Medical trivia: how Viagra was discovered

Viagra works by dilating blood vessels. It was originally developed as a treatment for hypertension (high blood pressure) and angina (chest pain associated with cardiovascular disease). Treating hypertension has been incredibly important at cutting the risk of heart disease, stroke, and kidney failure. Blood pressure control is extremely important for good health.

Anyway, in clinical trials, to Pfizer scientists’ disappointment, Viagra did not have much effect on blood pressure or angina. Part of doing a clinical trial entails collecting data on side effects. In those early angina trials, upon inquiring about unusual effects, scientists were surprised by a common reply: “You know, doc, it’s funny you should ask . . . .”

Cialis (generic name taladenafil, sold by Eli Lilly), also for erectile dysfunction, has the same mechanism of action as Viagra. Cialis was discovered by Glaxo Wellcome (a predecessor to GlaxoSmithKline). In 1996, Glaxo Wellcome saw the same side effect for Cialis that was seen with Viagra. Glaxo execs thought there would not be much commercial potential for such a product and dropped development. (Viagra had not yet been approved; that occurred on March 17, 1998). In 2011, Lilly’s worldwide sales of Cialis totaled $1.9 bn. As for Glaxo . . . Ooops.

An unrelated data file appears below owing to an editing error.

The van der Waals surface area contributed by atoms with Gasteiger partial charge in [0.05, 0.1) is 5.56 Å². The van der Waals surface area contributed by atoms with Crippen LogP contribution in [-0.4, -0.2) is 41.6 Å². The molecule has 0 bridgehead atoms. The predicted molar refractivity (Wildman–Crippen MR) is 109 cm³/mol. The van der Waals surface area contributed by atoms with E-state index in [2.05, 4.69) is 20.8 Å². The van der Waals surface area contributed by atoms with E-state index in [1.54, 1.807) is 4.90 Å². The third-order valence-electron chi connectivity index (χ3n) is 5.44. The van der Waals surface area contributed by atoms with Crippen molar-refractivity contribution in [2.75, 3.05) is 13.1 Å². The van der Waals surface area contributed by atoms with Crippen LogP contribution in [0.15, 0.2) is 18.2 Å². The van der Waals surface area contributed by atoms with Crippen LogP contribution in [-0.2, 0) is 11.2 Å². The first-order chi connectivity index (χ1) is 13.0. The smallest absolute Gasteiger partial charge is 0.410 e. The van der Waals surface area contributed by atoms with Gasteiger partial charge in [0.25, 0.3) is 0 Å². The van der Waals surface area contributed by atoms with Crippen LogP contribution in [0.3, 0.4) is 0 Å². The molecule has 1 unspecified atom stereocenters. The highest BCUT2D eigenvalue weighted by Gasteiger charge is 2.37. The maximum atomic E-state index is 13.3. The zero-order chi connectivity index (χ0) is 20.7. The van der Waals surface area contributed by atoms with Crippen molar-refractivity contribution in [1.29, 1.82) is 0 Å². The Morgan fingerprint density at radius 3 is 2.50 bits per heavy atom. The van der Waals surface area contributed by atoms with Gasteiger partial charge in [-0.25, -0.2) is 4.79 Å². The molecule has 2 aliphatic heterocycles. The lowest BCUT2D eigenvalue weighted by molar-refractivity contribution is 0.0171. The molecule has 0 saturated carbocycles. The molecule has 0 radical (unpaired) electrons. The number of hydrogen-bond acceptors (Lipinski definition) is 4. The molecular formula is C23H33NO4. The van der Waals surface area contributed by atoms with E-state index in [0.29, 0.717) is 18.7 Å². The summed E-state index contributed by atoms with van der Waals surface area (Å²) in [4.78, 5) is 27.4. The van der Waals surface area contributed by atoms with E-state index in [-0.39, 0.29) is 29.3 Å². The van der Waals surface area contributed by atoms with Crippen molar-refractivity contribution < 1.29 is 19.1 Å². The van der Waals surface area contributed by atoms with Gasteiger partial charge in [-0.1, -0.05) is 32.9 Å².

Author’s note on the science: a structure in the penis, the corpus cavernosum, houses a network of blood vessels. Various stimuli produce chemical signals that lead to dilation of these blood vessels. The inflow of blood into the corpora cavernosa (plural) produces an erection. This is how Viagra, a blood vessel dilator (aka vasodilator), produces its effect.

Viagra was not the first vasodilator to be used to produce an erection. Alprostadil, a prostaglandin, is a potent vasodilator. Branded as Caverject, this was a very effective treatment for erectile dysfunction. The downside is that this drug must be injected directly into the penis. Needless to say, most men are not enthusiastic about this mode of delivery. Caverject users stood tall with pleasure (pun intended) when Viagra was approved.

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